Remarkable artworks can be found all over Chur, which even locals don't always know about. Thanks to city guide Monica Andreoli, we find out where they are and what they mean.
Chur. Or Ur-Chur. Maybe only CH. Or church? The letters line up over and over. What is that? Art. Where do you find it? In Chur, of course. The grey concrete facade at the train station is decked out haphazardly with the letters. Behind this is the creative spirit of well-known Graubünden artist: Christoph Rütimann. As with Rütimann, seemingly inconspicuousness gained meaning in Chur. This also applies to the city itself. The city reveals its greatest treasures in winding alleys but also in public places: the art in Chur.
So, let us be joined by an expert from Chur Tourism, Monica Andreoli, in search of the works of art in the Alpine town. In the middle of the city, on the highly frequented Alexanderplatz, three white structures protrude their heads monumentally. ‘These are the lotus flowers from Not Vital’, explains Monica Andreoli. There was a long and fierce discussion in the city about what these three abstract works could be. The general consensus: sperm. ‘I've heard that’, says the city guide - and insists: ‘But if you take a closer look, you can see that the three structures are reminiscent of closed lotus flowers’.
The work of Basel artist Michel Pfister seems similarly abstract, but much less prominently placed. ‘Il transformatur’ hangs in the courtyard of the building where Romanesque television and radio are produced. Smooth, almost organic, the chrome steel colossus winds through the inner courtyard at a height of several metres. Surprised to be able to examine such a structure almost privately away from the crowds, I try to recognise what it is. Is it a funnel? Or maybe a worm? No, a mouthpiece! ‘It's not that wrong’, says Monica Andreoli. ‘The sculpture should point to the communication within the building’.
Monica Andreoli quickly takes us out of the hustle and bustle and onto historic Poststrasse. Modern and antique merge here. Paving stones on the floor and filigree decorations on the walls are reminiscent of bygone times. Correct, Chur is considered to be the oldest city in Switzerland. ‘The Romans had settlements here and the old city wall was dated to the 13th century’, says the city guide. Recently, new parts of the city wall were exposed during construction work at the start of Poststrasse.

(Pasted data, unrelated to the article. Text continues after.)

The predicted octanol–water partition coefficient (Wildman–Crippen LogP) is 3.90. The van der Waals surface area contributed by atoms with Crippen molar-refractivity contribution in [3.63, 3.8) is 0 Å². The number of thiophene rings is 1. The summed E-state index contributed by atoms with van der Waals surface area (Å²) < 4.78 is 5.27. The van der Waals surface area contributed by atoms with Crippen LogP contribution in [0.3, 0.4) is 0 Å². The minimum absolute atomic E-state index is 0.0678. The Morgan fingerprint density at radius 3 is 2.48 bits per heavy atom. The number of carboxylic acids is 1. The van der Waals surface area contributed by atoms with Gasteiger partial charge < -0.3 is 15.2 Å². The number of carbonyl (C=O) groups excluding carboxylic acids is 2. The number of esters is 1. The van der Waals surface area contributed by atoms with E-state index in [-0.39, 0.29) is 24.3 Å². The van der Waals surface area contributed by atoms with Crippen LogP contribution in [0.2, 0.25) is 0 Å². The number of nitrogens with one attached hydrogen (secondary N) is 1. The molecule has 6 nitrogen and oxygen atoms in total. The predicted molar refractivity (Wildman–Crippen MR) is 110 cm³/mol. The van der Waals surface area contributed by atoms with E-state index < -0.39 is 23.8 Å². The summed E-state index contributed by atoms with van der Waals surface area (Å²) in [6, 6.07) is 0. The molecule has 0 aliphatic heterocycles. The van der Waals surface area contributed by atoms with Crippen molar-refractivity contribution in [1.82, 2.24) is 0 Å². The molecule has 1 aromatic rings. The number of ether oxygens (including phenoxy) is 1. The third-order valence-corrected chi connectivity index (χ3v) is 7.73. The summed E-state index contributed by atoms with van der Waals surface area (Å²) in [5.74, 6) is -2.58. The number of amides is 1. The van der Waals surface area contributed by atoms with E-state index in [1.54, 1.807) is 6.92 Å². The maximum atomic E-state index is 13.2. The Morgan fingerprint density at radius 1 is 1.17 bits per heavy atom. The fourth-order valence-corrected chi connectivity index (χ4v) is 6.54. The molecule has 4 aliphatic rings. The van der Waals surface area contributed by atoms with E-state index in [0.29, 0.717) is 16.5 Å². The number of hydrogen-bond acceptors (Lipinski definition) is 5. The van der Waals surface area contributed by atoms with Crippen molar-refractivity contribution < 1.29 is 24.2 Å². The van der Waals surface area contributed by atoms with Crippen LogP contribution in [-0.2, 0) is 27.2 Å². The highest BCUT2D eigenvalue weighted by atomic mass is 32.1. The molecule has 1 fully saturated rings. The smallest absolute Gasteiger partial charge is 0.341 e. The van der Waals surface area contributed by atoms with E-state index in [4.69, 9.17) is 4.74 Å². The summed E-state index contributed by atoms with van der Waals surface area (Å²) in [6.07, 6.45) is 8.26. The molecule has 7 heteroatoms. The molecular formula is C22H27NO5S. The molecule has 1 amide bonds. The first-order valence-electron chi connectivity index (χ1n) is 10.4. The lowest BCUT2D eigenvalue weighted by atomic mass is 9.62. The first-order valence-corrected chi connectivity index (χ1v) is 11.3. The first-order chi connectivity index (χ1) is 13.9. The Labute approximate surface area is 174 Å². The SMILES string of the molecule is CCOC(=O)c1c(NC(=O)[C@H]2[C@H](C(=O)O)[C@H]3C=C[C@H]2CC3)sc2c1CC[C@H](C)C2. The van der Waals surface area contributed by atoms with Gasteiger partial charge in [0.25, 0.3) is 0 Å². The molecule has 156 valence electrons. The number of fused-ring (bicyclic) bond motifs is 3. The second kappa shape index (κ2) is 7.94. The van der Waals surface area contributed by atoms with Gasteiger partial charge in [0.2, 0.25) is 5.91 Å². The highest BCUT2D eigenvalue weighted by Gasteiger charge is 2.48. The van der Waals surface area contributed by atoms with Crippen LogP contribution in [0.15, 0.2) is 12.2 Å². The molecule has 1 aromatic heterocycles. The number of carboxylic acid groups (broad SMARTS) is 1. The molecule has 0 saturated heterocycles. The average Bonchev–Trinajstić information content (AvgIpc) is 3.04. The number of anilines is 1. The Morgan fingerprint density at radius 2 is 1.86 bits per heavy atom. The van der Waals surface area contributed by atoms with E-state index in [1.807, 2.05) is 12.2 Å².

Just a few metres away from the lost property office, a stilt walker dances at a dizzying height. The ‘Orbiter’, as it is called, takes a sceptical look at the hustle and bustle far below. And people look back, probably because of the blinding sun, with a similar, narrow look. Robert Indermaur's work has not been in this place for long. ‘The “Orbiter” is now guarding Postplatz,’ read the newspaper headline in “Südostschweiz” last summer. And indeed the figure seems to be watching everyone with eyes of Argus.
He seems to follow us with his gaze as we venture into the depths of the old town - a part of town you can feel the past. Monica Andreoli explains the story behind the ‘embroidered’ wall decorations and raves about the baroque interior of the district court. At the idyllic Arcasplatz with its colourful houses, she lets us linger to enjoy the view. Time that locals like me, unfortunately, take far too rarely. Only now am I aware of the beauty of this place. Time seems to have stopped here. If you close your eyes, you can almost hear the mail coaches rolling over the paving stones and the market women negotiating their business.
‘The fact that Chur has a long history is also shown by the fact that the city can be found in our everyday language’, says Monica Andreoli. The word “gibberish” is said to have been used by Martin Luther for 'Welsch der Churer', i.e. Chur German.’ Even if researchers are not quite sure about the origin of the word 'Kauderwelsch': for me as a Churer, the case is now clear.
‘Now I want to show you my favourite work’, says our city guide and brings us back to the present. Quietly located and almost overlooked, the sculpture stands on a green area beyond Poststrasse. ‘We really must look closer at that now’, asserts our city guide, and hesitates when she sees an unpleasant sight. ‘No! What's that about?’ Green work is currently being carried out in the small park. A red tape stops us from entering. ‘It doesn't matter now - we have to get closer’, she says, jumping skilfully over the belt. In the middle of the park she stands: the ‘big woman’, a stone sculpture whose shape is based on the female form. Monica Andreoli gently strokes the stony skin of the plump lady. Her eyes shine as she talks about the symbolism of Mother Earth.
At the end of the almost two-hour tour, we come back to the place where our tour started: trains rush in and out in the background. Passers-by appear under Christoph Rütimanns Chur or Ur-Chur or just CH up and down. As a farewell, Monica Andreoli would like send us on the way with one more thing: ‘Always remember, “La vita è anche un’arte”’. Life is also an art. And art lives in Chur.